Rainbow Bridge Walk

The Rainbow Bridge is a Tokyo landmark connecting the island of Odaiba with the rest of the city. At the end of Golden Week, I decided to walk across it and see a different view of Odaiba and Tokyo Bay. It’s actually quite a nice spot and I was quite happy with some of the photos.

Everyone knows that Odaiba is a man-made island, but I had no idea that it dates back from just after World War II or that there were once seven such “daiba” built or planned during the Edo Period for defense against the West. They were originally called houdai, and they contained cannon batteries and powder magazines. This photo shows the Daisan Daiba (third daiba), which is now a very nice and little-visited park that you can get to from the Odaiba side.

The famous Fuji TV building.

The walk along the bridge usually starts from Tamachi Station on the Yamanote Line. Go out the West Exit and walk straight down Nagisa Dori Street, and you will come to the bridge after a 10 or 15 minute  walk. Shibaura Station on the subway Yurikamome Line.

These fire department boats were practicing for some kind of display.

This is the Dairoku Daiba. It has been left to nature, and no visitors allowed on it. It seems a little strange in such a crowded city. If you know why it has neither been developed nor destroyed, please leave the answer in the comments!

The air on the Tokyo side is quite dirty, and the scenery is rather  industrial, so if you just want to go for the views, it might be better to start from Tokyo Teleport Station on the Odaiba side and not cross.

Here’s an interesting post (Japanese only) about the history of the area’s development:

http://oldmaproom.aki.gs/m03a_coastline/m03a_daiba/daiba.htm

Buddhist Pet Funerals

I hear the word “pettoro-su” (pet loss) surprisingly often these days, and it seems a lot of funeral parlors and graveyards are springing up to help bereaved owners put their loved ones to rest. One of the biggest companies is called Petto Ceremoni- Makoto (Sincere Pet Ceremonies), and it offers a wide range of pet funerals and cremations.

If you want to give your pet a sendoff, they have contracts with Buddhist temples to perform ceremonies.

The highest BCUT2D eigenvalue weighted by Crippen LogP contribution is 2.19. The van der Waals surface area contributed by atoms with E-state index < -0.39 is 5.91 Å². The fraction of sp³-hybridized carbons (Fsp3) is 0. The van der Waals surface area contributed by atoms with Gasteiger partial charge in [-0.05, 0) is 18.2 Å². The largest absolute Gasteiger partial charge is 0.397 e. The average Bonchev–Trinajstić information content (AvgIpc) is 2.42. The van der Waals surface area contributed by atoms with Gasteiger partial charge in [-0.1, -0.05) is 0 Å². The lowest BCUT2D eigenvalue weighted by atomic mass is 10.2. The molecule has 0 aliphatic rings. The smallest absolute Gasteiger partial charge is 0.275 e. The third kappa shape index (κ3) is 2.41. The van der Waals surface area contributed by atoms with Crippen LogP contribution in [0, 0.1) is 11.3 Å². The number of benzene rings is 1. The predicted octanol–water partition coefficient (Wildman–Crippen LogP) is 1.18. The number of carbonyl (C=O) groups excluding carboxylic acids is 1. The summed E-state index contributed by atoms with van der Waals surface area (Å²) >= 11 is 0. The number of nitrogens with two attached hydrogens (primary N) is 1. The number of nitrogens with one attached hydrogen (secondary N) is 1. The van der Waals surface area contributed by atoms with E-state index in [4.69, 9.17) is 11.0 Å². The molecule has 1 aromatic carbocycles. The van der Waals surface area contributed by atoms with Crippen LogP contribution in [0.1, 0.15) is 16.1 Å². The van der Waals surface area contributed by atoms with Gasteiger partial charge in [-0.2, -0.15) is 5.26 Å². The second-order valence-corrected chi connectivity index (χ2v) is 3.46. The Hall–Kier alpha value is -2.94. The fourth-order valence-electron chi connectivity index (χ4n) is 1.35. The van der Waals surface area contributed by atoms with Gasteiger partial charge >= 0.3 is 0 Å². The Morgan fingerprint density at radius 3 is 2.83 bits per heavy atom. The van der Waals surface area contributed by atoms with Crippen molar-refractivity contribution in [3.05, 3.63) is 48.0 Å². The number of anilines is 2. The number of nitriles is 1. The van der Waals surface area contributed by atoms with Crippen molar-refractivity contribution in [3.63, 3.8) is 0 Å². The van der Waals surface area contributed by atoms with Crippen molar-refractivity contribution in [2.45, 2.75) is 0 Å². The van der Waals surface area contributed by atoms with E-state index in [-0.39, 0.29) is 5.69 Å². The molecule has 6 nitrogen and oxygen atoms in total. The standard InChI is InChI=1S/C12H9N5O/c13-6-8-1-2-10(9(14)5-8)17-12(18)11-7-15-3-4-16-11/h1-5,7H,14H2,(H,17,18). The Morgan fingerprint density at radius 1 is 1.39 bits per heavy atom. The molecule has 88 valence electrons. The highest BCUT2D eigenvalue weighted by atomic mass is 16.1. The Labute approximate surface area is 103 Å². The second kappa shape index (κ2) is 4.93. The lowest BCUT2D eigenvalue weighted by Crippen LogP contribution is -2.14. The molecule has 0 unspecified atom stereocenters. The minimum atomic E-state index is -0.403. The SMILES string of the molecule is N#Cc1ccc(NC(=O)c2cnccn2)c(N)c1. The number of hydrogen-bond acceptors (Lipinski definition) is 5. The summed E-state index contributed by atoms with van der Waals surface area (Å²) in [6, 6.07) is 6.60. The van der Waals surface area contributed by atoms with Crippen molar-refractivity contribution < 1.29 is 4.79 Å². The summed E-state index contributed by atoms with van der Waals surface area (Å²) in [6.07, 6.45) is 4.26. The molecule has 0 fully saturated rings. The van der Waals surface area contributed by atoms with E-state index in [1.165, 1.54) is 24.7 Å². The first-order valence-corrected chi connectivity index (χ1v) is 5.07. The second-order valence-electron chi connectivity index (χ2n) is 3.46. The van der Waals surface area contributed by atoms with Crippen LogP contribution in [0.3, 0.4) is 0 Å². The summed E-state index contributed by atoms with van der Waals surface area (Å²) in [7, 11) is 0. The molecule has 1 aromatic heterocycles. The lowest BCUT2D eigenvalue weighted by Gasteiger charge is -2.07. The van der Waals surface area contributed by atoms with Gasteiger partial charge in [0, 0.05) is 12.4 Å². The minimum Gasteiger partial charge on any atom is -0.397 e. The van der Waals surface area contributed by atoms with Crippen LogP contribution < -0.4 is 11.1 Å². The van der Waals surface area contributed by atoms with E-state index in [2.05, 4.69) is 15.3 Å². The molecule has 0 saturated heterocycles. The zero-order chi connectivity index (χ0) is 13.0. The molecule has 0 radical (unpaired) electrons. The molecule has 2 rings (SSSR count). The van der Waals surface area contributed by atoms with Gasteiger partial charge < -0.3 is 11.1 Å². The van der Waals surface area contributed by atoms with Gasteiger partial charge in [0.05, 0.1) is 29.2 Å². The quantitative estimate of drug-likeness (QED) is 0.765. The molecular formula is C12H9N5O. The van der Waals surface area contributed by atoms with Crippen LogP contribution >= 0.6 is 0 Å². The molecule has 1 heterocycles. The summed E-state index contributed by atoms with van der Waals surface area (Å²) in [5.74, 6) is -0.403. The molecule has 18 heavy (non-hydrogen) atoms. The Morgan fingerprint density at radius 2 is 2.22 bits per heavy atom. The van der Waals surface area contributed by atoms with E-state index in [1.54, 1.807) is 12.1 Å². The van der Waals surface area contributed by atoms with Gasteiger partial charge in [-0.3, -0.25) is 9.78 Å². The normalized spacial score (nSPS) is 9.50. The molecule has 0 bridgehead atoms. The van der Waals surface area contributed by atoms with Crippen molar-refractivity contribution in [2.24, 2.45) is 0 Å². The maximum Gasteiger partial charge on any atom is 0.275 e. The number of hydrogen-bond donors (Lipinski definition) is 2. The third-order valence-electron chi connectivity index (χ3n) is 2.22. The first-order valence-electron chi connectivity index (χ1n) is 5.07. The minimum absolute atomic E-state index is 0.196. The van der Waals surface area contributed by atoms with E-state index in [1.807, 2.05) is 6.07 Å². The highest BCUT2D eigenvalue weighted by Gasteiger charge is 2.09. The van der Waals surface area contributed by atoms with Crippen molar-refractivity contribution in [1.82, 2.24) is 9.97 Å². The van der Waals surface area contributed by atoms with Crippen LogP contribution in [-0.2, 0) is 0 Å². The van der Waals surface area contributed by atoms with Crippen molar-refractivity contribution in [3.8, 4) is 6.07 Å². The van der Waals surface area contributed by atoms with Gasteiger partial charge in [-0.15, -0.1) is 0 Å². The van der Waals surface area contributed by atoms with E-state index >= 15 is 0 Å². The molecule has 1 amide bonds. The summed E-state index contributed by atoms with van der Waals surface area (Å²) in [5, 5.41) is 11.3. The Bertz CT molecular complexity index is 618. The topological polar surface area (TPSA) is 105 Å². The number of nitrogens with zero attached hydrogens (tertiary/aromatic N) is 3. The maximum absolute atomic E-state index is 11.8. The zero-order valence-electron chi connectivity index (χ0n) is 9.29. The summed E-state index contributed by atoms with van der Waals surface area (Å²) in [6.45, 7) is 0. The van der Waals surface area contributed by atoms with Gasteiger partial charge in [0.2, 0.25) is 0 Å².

After the funeral, you can have your pet’s ashes stores in a charnel house. According to their brochure, “The Shou Kannon watches over the charnel house. It’s said to be a Bodhisattva with great compassion, so you’ll be able to feel confident that your beloved pet’s soul is resting in peace through it’s enfolding kindness.” The urn storage service is free the first year, and costs 5,000 yen per year after that.

Here’s an article with more information about pet funerals: http://www.asiaone.com/News/Latest%2BNews/Asia/Story/A1Story20090702-152168.html

Gogatsu Ningyo, the Dolls of Boys’ Day

Japan has some of the most amazing dolls in the world, and when I went to visit my wife’s family during Golden Week, I was surprised to see that one of the rooms in the house had been taken over by an enormous display of gogatsu ningyo (literally ‘May dolls’) in honor of my new son.

The official name of the holiday being celebrated is Kodomo no Hi, or Children’s Day, and it comes on May 5th, every year, but it used to be called Tango no sekku, and was originally just for boys. The festival is centuries old, and no one knows exactly where it came from or how it originated, but there are some theories here.

Anyway, it’s basically a day to wish for the health and happiness of male children, and there are a lot of masculine symbols associated with it, like the above tiger and the below carp.

These are irises, the flower that gives the festival its old name, Shobu no Sekku. Irises were used in purifying rituals, and because the word for iris, shobu, sounds like the word for military spirit, it also became associated with samurai virtues.

The National Museum of Emerging Science and Innovation

The Kagaku Miraikan in Tokyo’s Odaiba district really is a museum that everyone should see. I went there a month or so ago, and it put me in a good mood for a week thinking about all the ways that technology is going to improve our lives in the next few years. Quantum computing, robots, and incredible medical advances are going to radically change our society, and this amazing museum gives you a tantalizing look at what’s coming.
The displays on robots, the Internet, new medical techniques, and much more are mostly all hands on and informative, and there are dozens of talks and demonstrations (unfortunately all in Japanese) that are just fascinating.
For example, I heard a mini-lecture on why Japan needs the supercomputer that the government tried to slash funding for last year. They explained that one very good reason is that it would take about 30 minutes for a tsunami off the Ogasawara Islands to reach Tokyo. With current computers, they can predict whether the tsunami would hit Tokyo in about two hours. With the controversial new supercomputer, it could be predicted in just two minutes.

Most of the exhibits are bilingual, and they have a website in English with details about how to get there and opening times at: http://search.japantimes.co.jp/cgi-bin/nb20091217a3.html

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